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The Man Who Helped Develop Bio-Sniffing System After Anthrax Attacks

The anthrax attacks came as the second punch after the Sept. 11, 2001 attacks. The postal service has taken steps to address the threat and so have some major cities. The question now is: What else needs to be done?

Anthrax letter sent to Sen. Daschle/fbi photo

Anthrax letter sent to Sen. Daschle/fbi photo

Steve Sternberg
USA Today

A ringing telephone startled Tom Slezak from a sound sleep. It was 1 a.m. on Oct. 6, 2001. The caller gave Slezak three hours to pack for a chilling, top-secret mission: to protect Washington, D.C., and other U.S. cities from a major bioterror attack.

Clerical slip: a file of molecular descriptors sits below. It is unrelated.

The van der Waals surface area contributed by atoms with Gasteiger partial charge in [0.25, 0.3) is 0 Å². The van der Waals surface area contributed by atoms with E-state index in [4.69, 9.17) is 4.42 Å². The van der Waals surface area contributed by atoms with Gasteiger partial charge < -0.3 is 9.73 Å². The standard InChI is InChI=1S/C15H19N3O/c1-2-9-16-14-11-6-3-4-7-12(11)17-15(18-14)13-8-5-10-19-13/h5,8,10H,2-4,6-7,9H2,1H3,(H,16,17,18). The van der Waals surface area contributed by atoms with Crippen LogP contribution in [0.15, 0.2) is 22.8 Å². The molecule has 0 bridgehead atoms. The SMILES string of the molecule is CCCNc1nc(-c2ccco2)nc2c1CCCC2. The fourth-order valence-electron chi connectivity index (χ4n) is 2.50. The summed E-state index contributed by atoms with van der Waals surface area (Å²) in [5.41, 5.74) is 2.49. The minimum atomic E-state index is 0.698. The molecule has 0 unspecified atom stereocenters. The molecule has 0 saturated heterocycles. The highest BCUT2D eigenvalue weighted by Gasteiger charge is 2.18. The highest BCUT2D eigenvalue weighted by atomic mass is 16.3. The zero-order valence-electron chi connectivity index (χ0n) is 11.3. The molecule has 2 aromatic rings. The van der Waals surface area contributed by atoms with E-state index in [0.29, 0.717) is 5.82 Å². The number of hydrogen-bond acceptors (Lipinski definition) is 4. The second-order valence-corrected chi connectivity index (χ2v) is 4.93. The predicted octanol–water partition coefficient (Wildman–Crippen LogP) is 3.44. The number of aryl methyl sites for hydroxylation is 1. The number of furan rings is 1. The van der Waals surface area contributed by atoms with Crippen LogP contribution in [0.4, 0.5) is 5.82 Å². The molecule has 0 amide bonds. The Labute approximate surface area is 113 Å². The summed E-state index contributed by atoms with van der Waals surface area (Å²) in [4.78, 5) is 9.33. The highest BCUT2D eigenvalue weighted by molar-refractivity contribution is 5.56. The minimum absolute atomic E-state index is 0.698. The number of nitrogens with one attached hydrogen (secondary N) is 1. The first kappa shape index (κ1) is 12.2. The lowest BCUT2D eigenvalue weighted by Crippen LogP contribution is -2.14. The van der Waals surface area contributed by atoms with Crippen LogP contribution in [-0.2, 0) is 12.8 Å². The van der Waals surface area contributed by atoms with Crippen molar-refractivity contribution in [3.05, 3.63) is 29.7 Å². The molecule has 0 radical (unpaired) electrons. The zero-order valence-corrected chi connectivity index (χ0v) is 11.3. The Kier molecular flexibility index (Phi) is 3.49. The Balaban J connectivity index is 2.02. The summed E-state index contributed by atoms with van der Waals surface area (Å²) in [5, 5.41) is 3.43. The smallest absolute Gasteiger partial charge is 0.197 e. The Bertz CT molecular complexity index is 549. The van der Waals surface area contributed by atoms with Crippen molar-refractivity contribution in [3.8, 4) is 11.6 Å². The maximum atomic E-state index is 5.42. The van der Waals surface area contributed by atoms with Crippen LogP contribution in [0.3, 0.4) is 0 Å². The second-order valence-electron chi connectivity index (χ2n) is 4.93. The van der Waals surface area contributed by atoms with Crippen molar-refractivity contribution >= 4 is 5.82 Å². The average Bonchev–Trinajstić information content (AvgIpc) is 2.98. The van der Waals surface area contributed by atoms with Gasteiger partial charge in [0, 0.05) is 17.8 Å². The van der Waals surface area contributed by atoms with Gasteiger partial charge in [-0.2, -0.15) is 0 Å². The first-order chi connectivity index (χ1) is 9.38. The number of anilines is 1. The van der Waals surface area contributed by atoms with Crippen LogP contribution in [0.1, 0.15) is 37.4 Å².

For all Slezak knew, an attack had begun. Hours earlier, a Florida photo editor named Bob Stevens had died after inhaling anthrax powder sent by mail, jolting a nation that was still reeling from the 9/11 hijackings. At the time, the scope of the anthrax attacks that eventually killed five people and sickened 17 others wasn’t clear.

Slezak got the call because he helped pioneer the genetic analysis of biological agents at Lawrence Livermore National Laboratory in California. Today, eight years after the anthrax attacks, the system Slezak’s research team started, known as BioWatch, is quietly operating in more than 30 cities.

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